Yeast assays for G-protein-coupled receptors have many attractions due to their simplicity, low cost, and lack of endogenous receptors. Since the first report of functional coupling of the human beta 2 adrenergic receptor to the yeast pheromone-response pathway in 1990, the technology has developed to a point at which more than 30 heterologous GPCRs are now published to couple. Major breakthroughs have come from an understanding of receptor-G protein interactions, alongside advances in knowledge of the structure of heterotrimeric G proteins. Yeast screens have been used to identify ligands both from compound collections and through the autocrine expression of peptide libraries. Yeast genetics has also been applied to a functional analysis of GPCRs and peptide ligands. In this review we describe the historical development of yeast GPCR assay systems and their current applications.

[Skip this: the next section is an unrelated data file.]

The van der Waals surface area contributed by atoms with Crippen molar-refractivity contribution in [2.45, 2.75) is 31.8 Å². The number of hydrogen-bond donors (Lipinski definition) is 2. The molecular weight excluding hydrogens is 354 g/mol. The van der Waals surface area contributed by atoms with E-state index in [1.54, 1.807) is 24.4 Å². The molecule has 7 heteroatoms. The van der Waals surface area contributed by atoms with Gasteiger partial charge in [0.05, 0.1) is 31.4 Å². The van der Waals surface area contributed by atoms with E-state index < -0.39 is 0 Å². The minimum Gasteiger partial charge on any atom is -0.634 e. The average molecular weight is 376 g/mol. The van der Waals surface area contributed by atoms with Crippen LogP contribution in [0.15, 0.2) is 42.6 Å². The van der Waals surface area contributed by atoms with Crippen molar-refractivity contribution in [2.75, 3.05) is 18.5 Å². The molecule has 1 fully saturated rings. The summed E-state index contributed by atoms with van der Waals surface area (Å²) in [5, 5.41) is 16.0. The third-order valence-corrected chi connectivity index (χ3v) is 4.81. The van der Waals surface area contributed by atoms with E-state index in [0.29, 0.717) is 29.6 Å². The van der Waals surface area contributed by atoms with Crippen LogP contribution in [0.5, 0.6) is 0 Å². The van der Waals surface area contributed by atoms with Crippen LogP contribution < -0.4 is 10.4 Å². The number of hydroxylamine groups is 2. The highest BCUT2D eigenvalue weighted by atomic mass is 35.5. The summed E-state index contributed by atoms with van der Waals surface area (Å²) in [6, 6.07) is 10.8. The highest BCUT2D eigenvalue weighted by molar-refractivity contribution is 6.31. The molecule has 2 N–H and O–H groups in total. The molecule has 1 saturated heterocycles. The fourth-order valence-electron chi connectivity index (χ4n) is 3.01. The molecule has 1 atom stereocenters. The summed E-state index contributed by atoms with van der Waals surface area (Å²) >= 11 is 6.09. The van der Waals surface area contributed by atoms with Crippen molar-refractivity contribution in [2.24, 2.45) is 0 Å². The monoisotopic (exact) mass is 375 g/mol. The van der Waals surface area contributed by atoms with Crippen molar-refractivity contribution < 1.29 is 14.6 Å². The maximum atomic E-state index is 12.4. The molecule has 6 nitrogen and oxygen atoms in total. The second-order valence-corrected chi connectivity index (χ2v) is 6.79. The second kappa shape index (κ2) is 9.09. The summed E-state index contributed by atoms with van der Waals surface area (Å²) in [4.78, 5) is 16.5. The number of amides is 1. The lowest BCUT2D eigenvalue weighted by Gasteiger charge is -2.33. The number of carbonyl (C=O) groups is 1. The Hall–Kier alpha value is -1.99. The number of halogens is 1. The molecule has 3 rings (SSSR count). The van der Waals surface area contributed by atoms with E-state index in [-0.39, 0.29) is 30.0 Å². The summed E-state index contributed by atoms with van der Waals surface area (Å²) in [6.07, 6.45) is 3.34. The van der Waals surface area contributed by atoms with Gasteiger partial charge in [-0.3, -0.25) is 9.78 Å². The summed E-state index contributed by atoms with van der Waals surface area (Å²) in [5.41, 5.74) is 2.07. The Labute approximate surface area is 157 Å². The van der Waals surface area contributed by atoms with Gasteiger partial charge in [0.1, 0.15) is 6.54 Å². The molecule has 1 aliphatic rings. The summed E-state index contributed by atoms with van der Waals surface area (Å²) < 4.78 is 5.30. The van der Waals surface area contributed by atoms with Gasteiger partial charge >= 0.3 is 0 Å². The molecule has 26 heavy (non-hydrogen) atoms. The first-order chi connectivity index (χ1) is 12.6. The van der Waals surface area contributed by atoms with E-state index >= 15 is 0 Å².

|Evidence ID||Analyze ID||Interactor||Interactor Systematic Name||Interactor||Interactor Systematic Name||Type||Assay||Annotation||Action||Modification||Phenotype||Source||Reference||Note|
|Evidence ID||Analyze ID||Gene||Gene Systematic Name||Gene Ontology Term||Gene Ontology Term ID||Qualifier||Aspect||Method||Evidence||Source||Assigned On||Reference||Annotation Extension|
|Evidence ID||Analyze ID||Gene||Gene Systematic Name||Phenotype||Experiment Type||Experiment Type Category||Mutant Information||Strain Background||Chemical||Details||Reference|
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